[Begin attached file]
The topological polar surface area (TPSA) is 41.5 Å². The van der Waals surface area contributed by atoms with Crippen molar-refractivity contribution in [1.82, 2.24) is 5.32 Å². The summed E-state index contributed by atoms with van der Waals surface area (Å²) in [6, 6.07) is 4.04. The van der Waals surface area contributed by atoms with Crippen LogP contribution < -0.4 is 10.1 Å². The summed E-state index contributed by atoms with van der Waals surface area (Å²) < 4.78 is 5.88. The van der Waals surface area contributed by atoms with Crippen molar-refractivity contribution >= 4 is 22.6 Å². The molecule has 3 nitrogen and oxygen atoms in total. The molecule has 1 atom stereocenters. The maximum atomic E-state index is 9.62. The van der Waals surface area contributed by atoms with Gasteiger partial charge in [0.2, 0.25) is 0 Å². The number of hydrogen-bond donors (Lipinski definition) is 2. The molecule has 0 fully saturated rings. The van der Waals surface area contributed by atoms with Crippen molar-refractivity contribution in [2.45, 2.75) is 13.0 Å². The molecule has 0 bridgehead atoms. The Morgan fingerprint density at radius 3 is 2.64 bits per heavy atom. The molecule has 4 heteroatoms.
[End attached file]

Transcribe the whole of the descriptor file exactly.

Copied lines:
The topological polar surface area (TPSA) is 41.5 Å². The van der Waals surface area contributed by atoms with Crippen molar-refractivity contribution in [1.82, 2.24) is 5.32 Å². The summed E-state index contributed by atoms with van der Waals surface area (Å²) in [6, 6.07) is 4.04. The van der Waals surface area contributed by atoms with Crippen LogP contribution < -0.4 is 10.1 Å². The summed E-state index contributed by atoms with van der Waals surface area (Å²) < 4.78 is 5.88. The van der Waals surface area contributed by atoms with Crippen molar-refractivity contribution >= 4 is 22.6 Å². The molecule has 3 nitrogen and oxygen atoms in total. The molecule has 1 atom stereocenters. The maximum atomic E-state index is 9.62. The van der Waals surface area contributed by atoms with Gasteiger partial charge in [0.2, 0.25) is 0 Å². The number of hydrogen-bond donors (Lipinski definition) is 2. The molecule has 0 fully saturated rings. The van der Waals surface area contributed by atoms with Crippen molar-refractivity contribution in [2.45, 2.75) is 13.0 Å². The molecule has 0 bridgehead atoms. The Morgan fingerprint density at radius 3 is 2.64 bits per heavy atom. The molecule has 4 heteroatoms.